How seriously a plausible picture is hampered by the losses is suggested by the destruction of early newspapers. Perhaps the most amenable to thorough analysis of contents and their biases is the Belfast News-Letter. It contrasts with the disappearance of almost all copies of the newspapers that are known to have been published in, for example, Derry, Waterford and Athlone. Ursula Callaghan in her pioneering thesis (Mary Immaculate College, Limerick, 2010), with its close study of the journals appearing in and surviving from Limerick, has shown what their readers encountered, both as news and through the many commodities that were advertised, from distant societies. Along with other investigations, this study suggests that, whatever sense of locality was fostered by local news-sheets, it was overshadowed by exciting tidings from outside Ireland and Britain. Nor was it only foreign events: the printed columns touted consumer novelties and durables that tempted the Irish into outlandish fashions.

Above: Robert Birch, MP for Belturbet, Co. Cavan, reading a newspaper, c. 1784. (Private collection)

The longer that I wrestled with these questions, the stronger became the suspicion that the impact of print may have been more muffled than I had initially supposed. Undoubtedly there was a surge in publishing: first in Dublin from the 1720s and then, less dramatically, in the provinces, with Belfast and Cork as the principal centres of production. Yet the increase, rapid and striking from the 1680s until the 1740s, then levels off. That minority avid to buy and read print was not expanding dramatically and was satisfied with a steady supply of fresh material. Although the latest was constantly cried up, the venerable—sacred and mythical tales—contented many. Print may have been more powerful in embedding traditions than in subverting them.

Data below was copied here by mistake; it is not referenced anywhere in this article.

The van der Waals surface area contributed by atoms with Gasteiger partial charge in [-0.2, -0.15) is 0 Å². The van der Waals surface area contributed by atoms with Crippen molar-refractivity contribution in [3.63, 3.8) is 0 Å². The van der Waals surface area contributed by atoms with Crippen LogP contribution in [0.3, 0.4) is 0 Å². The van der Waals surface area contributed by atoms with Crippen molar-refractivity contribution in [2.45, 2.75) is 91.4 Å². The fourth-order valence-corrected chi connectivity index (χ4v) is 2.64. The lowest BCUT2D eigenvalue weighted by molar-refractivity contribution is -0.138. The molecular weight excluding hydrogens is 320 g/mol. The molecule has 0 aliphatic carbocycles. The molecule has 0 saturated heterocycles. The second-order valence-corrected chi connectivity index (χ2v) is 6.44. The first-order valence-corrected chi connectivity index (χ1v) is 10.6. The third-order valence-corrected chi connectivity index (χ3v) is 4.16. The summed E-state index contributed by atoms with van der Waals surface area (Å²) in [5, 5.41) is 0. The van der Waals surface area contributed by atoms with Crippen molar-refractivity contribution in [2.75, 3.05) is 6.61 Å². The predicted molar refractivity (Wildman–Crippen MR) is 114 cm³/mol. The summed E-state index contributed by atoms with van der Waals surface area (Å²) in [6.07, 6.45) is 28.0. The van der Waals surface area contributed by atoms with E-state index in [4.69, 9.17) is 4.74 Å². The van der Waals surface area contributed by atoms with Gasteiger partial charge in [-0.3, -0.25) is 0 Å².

It must be remembered, too, that the printing and sale of books were commercial not altruistic enterprises. In addition, they were risky businesses, frequently combined with others—a favourite was the selling of patent medicines. Seeds and manure might also be stocked. Some book traders did not persist in what proved an unprofitable activity; bankruptcies were common, as with the Catholic Eugene Swiney in Cork.

Neglected but lucrative markets
For a few the calling was a route to respectability. Here George Faulkner in Dublin was the outstanding success, commercially and socially. The canny detected and exploited what they hoped were neglected but lucrative markets. There emerged those who specialised in publications for children, women and (increasingly) devout Catholics. Regular orders could be expected from the pupils of the multiplying schools and the different religious denominations. All were worth cultivating but individually did not suffice for a livelihood. The state and official institutions made work, although in the case of the former not as much as might have been anticipated. Indeed, the slow and unadventurous embrace of print by the government may cast in doubt some of the extravagant claims made for the efficiency of the state machine based in Dublin.